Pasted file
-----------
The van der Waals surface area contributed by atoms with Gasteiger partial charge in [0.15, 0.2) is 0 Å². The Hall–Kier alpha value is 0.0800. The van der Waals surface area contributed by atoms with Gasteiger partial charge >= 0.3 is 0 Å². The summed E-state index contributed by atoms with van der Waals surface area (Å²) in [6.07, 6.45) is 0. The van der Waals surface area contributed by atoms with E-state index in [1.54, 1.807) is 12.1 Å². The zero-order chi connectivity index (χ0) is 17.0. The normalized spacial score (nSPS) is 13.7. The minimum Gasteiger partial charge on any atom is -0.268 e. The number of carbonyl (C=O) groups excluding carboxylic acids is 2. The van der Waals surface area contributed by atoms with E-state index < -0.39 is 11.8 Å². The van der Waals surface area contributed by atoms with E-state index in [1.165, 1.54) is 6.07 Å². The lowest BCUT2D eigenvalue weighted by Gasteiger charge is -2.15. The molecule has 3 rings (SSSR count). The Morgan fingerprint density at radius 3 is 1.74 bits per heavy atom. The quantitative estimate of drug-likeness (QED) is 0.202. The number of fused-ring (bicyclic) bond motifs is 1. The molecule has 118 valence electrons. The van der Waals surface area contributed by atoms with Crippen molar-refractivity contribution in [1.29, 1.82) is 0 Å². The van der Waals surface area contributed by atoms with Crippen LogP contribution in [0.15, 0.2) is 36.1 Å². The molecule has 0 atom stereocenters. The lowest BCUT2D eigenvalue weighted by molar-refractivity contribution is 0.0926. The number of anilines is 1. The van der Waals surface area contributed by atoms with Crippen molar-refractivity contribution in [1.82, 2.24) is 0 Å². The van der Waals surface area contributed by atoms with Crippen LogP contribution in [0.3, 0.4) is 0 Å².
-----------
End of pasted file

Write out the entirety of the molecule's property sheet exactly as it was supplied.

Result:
The van der Waals surface area contributed by atoms with Gasteiger partial charge in [0.15, 0.2) is 0 Å². The Hall–Kier alpha value is 0.0800. The van der Waals surface area contributed by atoms with Gasteiger partial charge >= 0.3 is 0 Å². The summed E-state index contributed by atoms with van der Waals surface area (Å²) in [6.07, 6.45) is 0. The van der Waals surface area contributed by atoms with E-state index in [1.54, 1.807) is 12.1 Å². The zero-order chi connectivity index (χ0) is 17.0. The normalized spacial score (nSPS) is 13.7. The minimum Gasteiger partial charge on any atom is -0.268 e. The number of carbonyl (C=O) groups excluding carboxylic acids is 2. The van der Waals surface area contributed by atoms with E-state index < -0.39 is 11.8 Å². The van der Waals surface area contributed by atoms with E-state index in [1.165, 1.54) is 6.07 Å². The lowest BCUT2D eigenvalue weighted by Gasteiger charge is -2.15. The molecule has 3 rings (SSSR count). The Morgan fingerprint density at radius 3 is 1.74 bits per heavy atom. The quantitative estimate of drug-likeness (QED) is 0.202. The number of fused-ring (bicyclic) bond motifs is 1. The molecule has 118 valence electrons. The van der Waals surface area contributed by atoms with Crippen molar-refractivity contribution in [1.29, 1.82) is 0 Å². The van der Waals surface area contributed by atoms with Crippen LogP contribution in [0.15, 0.2) is 36.1 Å². The molecule has 0 atom stereocenters. The lowest BCUT2D eigenvalue weighted by molar-refractivity contribution is 0.0926. The number of anilines is 1. The van der Waals surface area contributed by atoms with Crippen molar-refractivity contribution in [1.82, 2.24) is 0 Å². The van der Waals surface area contributed by atoms with Crippen LogP contribution in [0.3, 0.4) is 0 Å².